Kevin Harvick won the Toyota/Save Mart 350 on Sunday at Sonoma Raceway, scoring his first win of the season and also the first of his career on the tricky, demanding 1.99-mile road course.
With five laps to go, Harvick held an 8.5-second lead on Clint Bowyer, his Stewart-Haas Racing teammate who was coming fast behind him.
And Harvick already was in fuel-conservation mode, just in case he was going to come up short in his No. 4 SHR Ford.
He didn’t, and Bowyer couldn’t catch him, either. That enabled Harvick to score the 36th victory of his Monster Energy NASCAR Cup Series career.
Bowyer ended up finishing second, with Brad Keselowski, Denny Hamlin and Kyle Busch rounding out the top five.
Harvick thus led a 1-2-3 finish for Ford, earning his first win for the manufacturer in his No. 4 car after Stewart-Haas Racing made the switch from Chevrolets at the start of this season.
“I am so excited,” Harvick said. “I think as you look at it, getting our first win with Ford, this has been a great journey for us as an organization and team. … It is a great day.”
But the Ford contingent didn’t dominate the entire day.
Martin Truex Jr. won the first stage in his No. 78 Furniture Row Racing Toyota, giving him a series-high 11 on the season. Jimmie Johnson took the Stage 2 win in his No. 48 Hendrick Motorsports Chevy.
And in between, there was plenty of on-track action.
Two separate incidents involved the No. 10 Stewart-Haas Racing Ford of Danica Patrick – although neither was her fault and she actually drove a pretty solid race after starting from the sixth position.
Dale Earnhardt Jr., who started 10th in the No. 88 Hendrick Motorsports Chevrolet, attempted to pass Patrick for sixth heading into Turn 11 on Lap 13. But Earnhardt spun to the inside of Patrick’s car bring out the first caution.
Both cars suffered damage but were able to stay in the race.
Then, on Lap 31, just after a restart for the end of Stage 1, Kyle Larson, Earnhardt and Patrick tried to go three-wide entering Turn 4 – with an impatient Larson, who started from the pole and was trying to get back toward the front, appearing to push the issue.
It did not end well.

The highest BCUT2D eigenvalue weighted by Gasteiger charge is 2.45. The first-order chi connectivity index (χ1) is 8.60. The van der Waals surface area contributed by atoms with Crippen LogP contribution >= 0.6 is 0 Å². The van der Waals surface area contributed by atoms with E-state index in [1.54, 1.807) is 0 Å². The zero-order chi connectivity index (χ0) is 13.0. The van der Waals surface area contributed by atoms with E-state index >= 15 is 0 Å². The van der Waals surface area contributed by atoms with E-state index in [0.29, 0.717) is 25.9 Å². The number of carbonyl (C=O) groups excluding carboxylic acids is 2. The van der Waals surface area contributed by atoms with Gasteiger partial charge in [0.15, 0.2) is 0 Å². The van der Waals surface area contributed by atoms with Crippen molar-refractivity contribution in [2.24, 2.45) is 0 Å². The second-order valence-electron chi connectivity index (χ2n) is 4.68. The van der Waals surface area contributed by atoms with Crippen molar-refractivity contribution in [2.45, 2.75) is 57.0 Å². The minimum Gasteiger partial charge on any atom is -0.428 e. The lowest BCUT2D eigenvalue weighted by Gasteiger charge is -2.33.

Larson, who was on the inside of the others, made contact with Earnhardt in the middle, who in turn went up into Patrick.
After the contact, Patrick’s Stewart-Haas Racing Ford turned around and she collected the Roush Fenway Racing Ford driven by boyfriend Ricky Stenhouse Jr., who plowed into her car.
Stenhouse got the worst of it and was unable to continue in his heavily damaged No. 17 car. He ended up being scored last in the 38-car field and was none too happy about it afterward.
“I didn’t need to see the replay, I was sitting in the seat,” Stenhouse said. “They were three-wide in front of us trying to go through Turn 4, which never works. They were all dive-bombing each other and then the 10 (of Patrick) got spinning and I tried to go low and she just kept coming down the track.
“We just clipped it a little bit and tore the left front up too bad to continue. It is a bummer for our day. We felt like we had probably a decent Sonoma car for us.”
The No. 78 Toyota of Truex was better than decent. But after leading a race-high 25 laps, the engine expired in the car with 23 laps left in the race, ending Truex’s day.
“It’s very disappointing. We were sitting there running second on seven cylinders … We were crazy fast and making great power, just couldn’t go the distance,” Truex said.
Harvick did, taking the checkered flag under the yellow caution flag after Kasey Kahne crashed hard behind him on the final lap. Kahne was treated and released from the infield care center after the race while Harvick went on to celebrate in Victory Lane with crew chief Rodney Childers and the rest of his Stewart-Haas team.
“It finally all came together and we were able to not have any cautions there at the end,” Harvick said. “Rodney had great strategy and I was able to take care of the car and get out front. I felt like the 78 (of Truex) was the car we had to race and then he had problems — and from there we were in control.”